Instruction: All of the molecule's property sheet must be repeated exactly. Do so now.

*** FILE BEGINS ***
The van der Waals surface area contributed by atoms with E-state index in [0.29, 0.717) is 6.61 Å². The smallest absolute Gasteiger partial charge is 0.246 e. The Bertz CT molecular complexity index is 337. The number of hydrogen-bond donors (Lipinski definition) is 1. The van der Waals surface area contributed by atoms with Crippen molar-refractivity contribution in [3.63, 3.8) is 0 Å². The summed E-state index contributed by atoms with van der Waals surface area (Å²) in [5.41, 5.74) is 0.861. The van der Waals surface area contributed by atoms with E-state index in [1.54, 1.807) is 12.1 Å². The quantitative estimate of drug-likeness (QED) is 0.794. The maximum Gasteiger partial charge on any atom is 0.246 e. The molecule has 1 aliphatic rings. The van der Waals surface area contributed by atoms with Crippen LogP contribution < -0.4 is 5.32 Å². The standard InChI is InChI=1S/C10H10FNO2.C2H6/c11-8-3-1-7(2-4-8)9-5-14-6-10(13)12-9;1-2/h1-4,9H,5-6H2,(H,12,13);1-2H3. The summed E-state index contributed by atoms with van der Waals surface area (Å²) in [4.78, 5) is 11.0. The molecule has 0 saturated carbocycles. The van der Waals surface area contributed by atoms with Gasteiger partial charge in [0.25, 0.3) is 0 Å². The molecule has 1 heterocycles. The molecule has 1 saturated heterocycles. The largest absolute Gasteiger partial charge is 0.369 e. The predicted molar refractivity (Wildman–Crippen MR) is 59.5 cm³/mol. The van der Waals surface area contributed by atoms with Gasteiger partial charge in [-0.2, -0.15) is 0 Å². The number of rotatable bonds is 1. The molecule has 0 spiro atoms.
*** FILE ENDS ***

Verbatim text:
The van der Waals surface area contributed by atoms with E-state index in [0.29, 0.717) is 6.61 Å². The smallest absolute Gasteiger partial charge is 0.246 e. The Bertz CT molecular complexity index is 337. The number of hydrogen-bond donors (Lipinski definition) is 1. The van der Waals surface area contributed by atoms with Crippen molar-refractivity contribution in [3.63, 3.8) is 0 Å². The summed E-state index contributed by atoms with van der Waals surface area (Å²) in [5.41, 5.74) is 0.861. The van der Waals surface area contributed by atoms with E-state index in [1.54, 1.807) is 12.1 Å². The quantitative estimate of drug-likeness (QED) is 0.794. The maximum Gasteiger partial charge on any atom is 0.246 e. The molecule has 1 aliphatic rings. The van der Waals surface area contributed by atoms with Crippen LogP contribution < -0.4 is 5.32 Å². The standard InChI is InChI=1S/C10H10FNO2.C2H6/c11-8-3-1-7(2-4-8)9-5-14-6-10(13)12-9;1-2/h1-4,9H,5-6H2,(H,12,13);1-2H3. The summed E-state index contributed by atoms with van der Waals surface area (Å²) in [4.78, 5) is 11.0. The molecule has 0 saturated carbocycles. The van der Waals surface area contributed by atoms with Gasteiger partial charge in [0.25, 0.3) is 0 Å². The molecule has 1 heterocycles. The molecule has 1 saturated heterocycles. The largest absolute Gasteiger partial charge is 0.369 e. The predicted molar refractivity (Wildman–Crippen MR) is 59.5 cm³/mol. The van der Waals surface area contributed by atoms with Gasteiger partial charge in [-0.2, -0.15) is 0 Å². The number of rotatable bonds is 1. The molecule has 0 spiro atoms.